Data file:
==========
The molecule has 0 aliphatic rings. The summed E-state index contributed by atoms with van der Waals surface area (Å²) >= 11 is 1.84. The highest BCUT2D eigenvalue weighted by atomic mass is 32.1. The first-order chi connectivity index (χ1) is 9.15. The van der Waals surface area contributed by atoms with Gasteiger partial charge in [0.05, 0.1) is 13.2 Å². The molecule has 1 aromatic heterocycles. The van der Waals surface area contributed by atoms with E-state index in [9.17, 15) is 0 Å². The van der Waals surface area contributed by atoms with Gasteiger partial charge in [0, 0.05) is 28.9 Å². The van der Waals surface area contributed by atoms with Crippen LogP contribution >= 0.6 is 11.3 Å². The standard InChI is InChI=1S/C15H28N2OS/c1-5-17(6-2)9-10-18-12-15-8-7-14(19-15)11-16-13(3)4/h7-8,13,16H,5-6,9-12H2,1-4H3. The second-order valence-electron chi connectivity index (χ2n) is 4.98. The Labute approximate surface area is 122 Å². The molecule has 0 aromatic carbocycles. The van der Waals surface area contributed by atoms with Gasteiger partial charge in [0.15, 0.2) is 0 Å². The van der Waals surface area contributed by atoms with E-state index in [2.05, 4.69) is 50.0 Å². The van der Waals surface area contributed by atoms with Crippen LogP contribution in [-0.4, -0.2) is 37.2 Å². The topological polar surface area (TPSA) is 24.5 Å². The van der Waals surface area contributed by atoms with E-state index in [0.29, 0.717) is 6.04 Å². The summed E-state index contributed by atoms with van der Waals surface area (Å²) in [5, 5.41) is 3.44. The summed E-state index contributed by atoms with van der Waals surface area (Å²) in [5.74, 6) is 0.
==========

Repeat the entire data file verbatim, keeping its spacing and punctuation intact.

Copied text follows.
The molecule has 0 aliphatic rings. The summed E-state index contributed by atoms with van der Waals surface area (Å²) >= 11 is 1.84. The highest BCUT2D eigenvalue weighted by atomic mass is 32.1. The first-order chi connectivity index (χ1) is 9.15. The van der Waals surface area contributed by atoms with Gasteiger partial charge in [0.05, 0.1) is 13.2 Å². The molecule has 1 aromatic heterocycles. The van der Waals surface area contributed by atoms with E-state index in [9.17, 15) is 0 Å². The van der Waals surface area contributed by atoms with Gasteiger partial charge in [0, 0.05) is 28.9 Å². The van der Waals surface area contributed by atoms with Crippen LogP contribution >= 0.6 is 11.3 Å². The standard InChI is InChI=1S/C15H28N2OS/c1-5-17(6-2)9-10-18-12-15-8-7-14(19-15)11-16-13(3)4/h7-8,13,16H,5-6,9-12H2,1-4H3. The second-order valence-electron chi connectivity index (χ2n) is 4.98. The Labute approximate surface area is 122 Å². The molecule has 0 aromatic carbocycles. The van der Waals surface area contributed by atoms with Gasteiger partial charge in [0.15, 0.2) is 0 Å². The van der Waals surface area contributed by atoms with E-state index in [2.05, 4.69) is 50.0 Å². The van der Waals surface area contributed by atoms with Crippen LogP contribution in [-0.4, -0.2) is 37.2 Å². The topological polar surface area (TPSA) is 24.5 Å². The van der Waals surface area contributed by atoms with E-state index in [0.29, 0.717) is 6.04 Å². The summed E-state index contributed by atoms with van der Waals surface area (Å²) in [5, 5.41) is 3.44. The summed E-state index contributed by atoms with van der Waals surface area (Å²) in [5.74, 6) is 0.